A tenth of Australia’s mammals have been wiped out forever. They’re gone. And never coming back! Foundation for Australia’s Most Endangered Species Ltd (FAME) is working to prevent further losses. Losing 126 species of native plants and animals since European settlement in 1788 is catastrophic but in 2020 we’re faced with a further 182 endangered species and 201 threatened with extinction. That’s 30 per cent of what remains.
Established in 1993, FAME is an independent not-for-profit deductible gift recipient (DGR) organisation that seeks funds for on-ground conservation projects. FAME is dedicated to helping Australian species who are most at risk of extinction, like the flightless southern cassowary (Casuarius casuarius johnsonii). Also known as the double-wattled cassowary, Australian cassowary or two-wattled cassowary, they are a keystone species as they act as ‘rainforest gardeners.’ Endangered under the Environment Protection and Biodiversity Conservation Act (1999), numbers for the world’s third largest bird are looking grim throughout Queensland’s rainforests.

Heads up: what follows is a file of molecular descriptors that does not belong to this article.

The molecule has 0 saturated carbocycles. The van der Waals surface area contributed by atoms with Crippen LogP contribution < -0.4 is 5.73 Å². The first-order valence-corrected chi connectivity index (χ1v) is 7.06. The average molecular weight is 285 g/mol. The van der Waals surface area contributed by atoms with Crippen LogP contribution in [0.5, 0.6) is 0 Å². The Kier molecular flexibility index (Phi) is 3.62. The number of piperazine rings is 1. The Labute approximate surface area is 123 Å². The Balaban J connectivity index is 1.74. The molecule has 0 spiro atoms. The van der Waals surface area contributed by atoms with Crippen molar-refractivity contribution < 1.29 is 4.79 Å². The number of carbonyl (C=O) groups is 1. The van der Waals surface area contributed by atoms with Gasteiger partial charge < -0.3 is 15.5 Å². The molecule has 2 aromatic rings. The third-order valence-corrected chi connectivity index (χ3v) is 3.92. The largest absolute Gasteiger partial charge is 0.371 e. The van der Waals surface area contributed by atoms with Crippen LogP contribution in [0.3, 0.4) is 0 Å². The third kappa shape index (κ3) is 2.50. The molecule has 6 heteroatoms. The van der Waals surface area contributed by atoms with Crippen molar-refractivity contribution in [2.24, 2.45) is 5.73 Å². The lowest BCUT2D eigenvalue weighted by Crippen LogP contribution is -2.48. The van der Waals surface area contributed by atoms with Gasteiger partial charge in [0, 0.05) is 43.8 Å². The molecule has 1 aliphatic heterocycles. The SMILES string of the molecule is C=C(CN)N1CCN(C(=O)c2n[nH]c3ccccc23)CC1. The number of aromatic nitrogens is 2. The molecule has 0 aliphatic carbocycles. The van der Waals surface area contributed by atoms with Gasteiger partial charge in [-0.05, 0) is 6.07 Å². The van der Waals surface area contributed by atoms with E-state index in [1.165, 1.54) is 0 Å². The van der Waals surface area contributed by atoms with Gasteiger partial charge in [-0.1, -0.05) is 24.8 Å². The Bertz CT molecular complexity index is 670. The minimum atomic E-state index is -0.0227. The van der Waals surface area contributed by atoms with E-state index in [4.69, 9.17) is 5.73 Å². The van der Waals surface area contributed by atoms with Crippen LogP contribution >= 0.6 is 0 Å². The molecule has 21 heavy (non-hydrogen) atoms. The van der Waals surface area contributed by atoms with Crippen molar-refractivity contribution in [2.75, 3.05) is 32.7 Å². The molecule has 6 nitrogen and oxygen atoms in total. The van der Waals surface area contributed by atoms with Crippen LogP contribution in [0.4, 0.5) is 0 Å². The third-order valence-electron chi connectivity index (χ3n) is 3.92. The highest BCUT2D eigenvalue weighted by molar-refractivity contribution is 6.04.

Studies undertaken by scientists associated with the Commonwealth Scientific and Industrial Research Organisation (CSIRO) have estimated numbers in the mere thousands. Feral pigs cause massive disturbances in the rainforests and eat cassowary eggs, destroy nests and compete for fallen fruit. Other menaces include unleashed and wild dogs, along with vehicle strikes. However, the number one factor is the loss of habitat.
FAME’s partnership with ReForest Now and donorship support is seeing the implementation of vital habitat restoration. The replanting of thousands of rainforest trees is restoring lowland tropical rainforest for southern cassowaries to once again thrive in.
“Cassowaries need our help to recover and restoring habitat is one of the best things we can do for this amazing bird,” said FAME CEO Tracy McNamara.